As we head into another election, I am reminded of the term “the forgotten people”, first used by Sir Robert Menzies in 1942 to describe his constituency.
Today, I apply the term to the retail community – hard-working, increasingly burdened with taxes and illogical rules, and completely ignored by all sides of politics.
Despite the ongoing political cold shoulder and the severe stress the industry consequently faces, retailers employ nearly 11 per cent of the Australian workforce (1.3 million people). Notably, 60 per cent of retail employees are women – while the average across all industries is only 46 per cent.
However, in this election campaign, as in most of those before it, there has not been a single mention of the numerous heavy loads that suppress the retail industry. Four of the most obvious, and easy to repair, burdens include GST-free imports, arbitrarily inflated minimum wages, penalty rates, and the unfair dismissal laws.
It is important to note that, sadly, I often beat this drum calling for reason alone – after retailers’ calls have repeatedly fell on deaf ears, the retail industry has all but surrendered to these impediments to normal commercial activity.
Turning to the issues, you could argue that the GST-free imports don’t affect the majority of the 1.3 million retail employees and that the remaining three areas are actually in place for their benefit.
Such a view may have some merit, but only if you ignore the medium to long-term effects of these four burdens. Given that the future always arrives sooner or later, Australia’s million-plus retail employees end up worse off than before. Let me explain why.
Being able to buy products without GST, as long as they are imported via mail order, may sound like a good thing for all Australians. Yet, every item purchased online from retailers based abroad is a purchase not made with an Australian retailer. Over time, this erodes their viability and impacts employment prospects within the industry.
The nonsensical claims by politicians and ‘industry experts’ that a 10 per cent price differential is immaterial and that Australian retailers should become more efficient to compete with the tax-free imports are not only ill conceived, but also offensive.
Yes, the government promised to address the problem starting – on July, 2017. But it is a shame that neither side of politics was prepared to act when it was necessary – a few years ago.
Minimum wage increases, penalty rates, dismissal laws – they all appear to protect workers. But in reality:
- They reduce the hours of work offered to employees, because to remain commercially viable, retailers need to minimise labourThis means fewer people in the industry, working shorter hours.
- They force retailers to trade at a loss on Sundays and public holidays, as they usually cannot close their stores located in shopping centres. This puts businesses at risk, leading to lost jobs.
- They make retailers reluctant to employ more people as the removal of even the worst non-performers could mean costly settlement and legal fees.The current system allows practically every dismissed person to lodge an unfair dismissal claim and walk away with a wad of cash. No sane retailer would even try to fight such cases in court; as even if the case was won, the rules do not allow retailers to reclaim their legal costs. It is easier to just ‘pay off’ the claimant. What was intended to be an ‘unfair dismissal’ law has, in effect, become an ‘any dismissal’ law.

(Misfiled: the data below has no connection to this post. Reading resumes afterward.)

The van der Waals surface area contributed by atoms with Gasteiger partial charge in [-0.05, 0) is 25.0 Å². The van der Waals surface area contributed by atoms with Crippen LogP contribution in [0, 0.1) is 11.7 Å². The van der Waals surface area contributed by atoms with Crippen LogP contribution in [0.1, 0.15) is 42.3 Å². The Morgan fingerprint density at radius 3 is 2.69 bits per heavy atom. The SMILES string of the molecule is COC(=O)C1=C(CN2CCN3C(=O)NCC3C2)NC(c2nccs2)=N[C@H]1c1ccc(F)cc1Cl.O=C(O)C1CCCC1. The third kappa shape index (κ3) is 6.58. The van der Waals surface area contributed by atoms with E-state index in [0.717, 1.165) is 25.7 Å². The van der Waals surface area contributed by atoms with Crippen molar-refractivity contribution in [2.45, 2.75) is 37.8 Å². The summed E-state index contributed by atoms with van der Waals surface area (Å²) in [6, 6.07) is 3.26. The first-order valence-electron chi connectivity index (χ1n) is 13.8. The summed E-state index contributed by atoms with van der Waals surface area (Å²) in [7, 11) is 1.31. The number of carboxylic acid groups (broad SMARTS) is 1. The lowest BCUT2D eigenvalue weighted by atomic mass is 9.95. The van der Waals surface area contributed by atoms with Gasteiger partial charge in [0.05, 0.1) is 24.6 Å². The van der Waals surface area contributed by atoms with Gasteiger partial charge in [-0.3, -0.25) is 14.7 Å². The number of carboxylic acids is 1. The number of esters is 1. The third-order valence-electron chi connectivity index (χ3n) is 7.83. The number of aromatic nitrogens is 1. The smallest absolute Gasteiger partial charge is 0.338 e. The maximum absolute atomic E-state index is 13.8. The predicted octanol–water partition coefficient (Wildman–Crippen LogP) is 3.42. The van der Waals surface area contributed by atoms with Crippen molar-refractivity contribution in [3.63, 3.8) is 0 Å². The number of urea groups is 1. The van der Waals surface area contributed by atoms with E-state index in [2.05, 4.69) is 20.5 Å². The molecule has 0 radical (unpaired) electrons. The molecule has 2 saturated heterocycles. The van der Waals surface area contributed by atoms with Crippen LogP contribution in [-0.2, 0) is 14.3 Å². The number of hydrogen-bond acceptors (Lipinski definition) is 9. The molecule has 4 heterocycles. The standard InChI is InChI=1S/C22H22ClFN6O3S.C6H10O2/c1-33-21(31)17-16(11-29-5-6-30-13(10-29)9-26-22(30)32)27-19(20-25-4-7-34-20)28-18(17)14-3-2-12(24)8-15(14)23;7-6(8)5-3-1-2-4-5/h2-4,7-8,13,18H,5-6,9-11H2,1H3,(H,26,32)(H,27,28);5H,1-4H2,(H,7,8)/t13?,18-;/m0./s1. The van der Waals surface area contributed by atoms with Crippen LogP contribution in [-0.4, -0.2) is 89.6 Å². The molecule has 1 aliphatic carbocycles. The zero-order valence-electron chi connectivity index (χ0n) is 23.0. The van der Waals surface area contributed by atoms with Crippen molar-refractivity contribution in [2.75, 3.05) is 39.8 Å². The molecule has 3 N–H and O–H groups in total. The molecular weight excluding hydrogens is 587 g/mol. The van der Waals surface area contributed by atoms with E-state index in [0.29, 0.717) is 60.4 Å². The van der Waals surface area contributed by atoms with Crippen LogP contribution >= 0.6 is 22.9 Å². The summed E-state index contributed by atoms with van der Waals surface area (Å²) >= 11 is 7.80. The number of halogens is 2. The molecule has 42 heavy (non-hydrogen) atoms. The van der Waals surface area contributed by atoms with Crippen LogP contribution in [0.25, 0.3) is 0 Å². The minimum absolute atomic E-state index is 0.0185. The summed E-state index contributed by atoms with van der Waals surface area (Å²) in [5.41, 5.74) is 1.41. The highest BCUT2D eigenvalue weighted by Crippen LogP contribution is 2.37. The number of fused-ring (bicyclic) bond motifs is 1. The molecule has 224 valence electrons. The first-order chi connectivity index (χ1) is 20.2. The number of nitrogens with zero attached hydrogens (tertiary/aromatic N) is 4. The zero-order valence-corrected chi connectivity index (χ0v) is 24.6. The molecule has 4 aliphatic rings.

I expect that nothing will change after Saturday’s election (our politicians have numerous, less important matters to worry about).
But, why couldn’t the ‘unfair dismissal’ law be changed to protect employees from unfair dismissals rather than dismissals in general? An employer must be able to dismiss a non-performing or dishonest employee without a penalty.
Why can’t we have a rule that allows employees to negotiate their rates for Saturdays, Sundays and public holidays? They just need to have the freedom to refuse to work on such days.
Finally, turning to minimum wage rates, why can’t legislated increases be based on overall industry efficiency improvements rather than on a made up figure, based on ‘employee needs’?
For those who are not familiar with the works of Karl Marx, in his 1875 Critique Of The Gotha Program, he defined the core economic principle of communism as, “from each according to his ability, to each according to his needs”. I was under the impression that the demise of the Soviet Union was the final proof that communism doesn’t work. Clearly, I must have missed something.
If the retail industry wants to be heard on such fundamental matters and force a positive change, its leaders must speak out – more forcefully and more often.
Equally, those employed in the industry must become more vigilant and vocal – not everything put in place by the government, with the stated aim of ‘helping workers’, is actually in their best interest.
Andrew Gorecki is managing director of Retail Directions and a 30-year veteran of the Australian retail industry. He can be contacted at Andrew.Gorecki@retaildirections.com.
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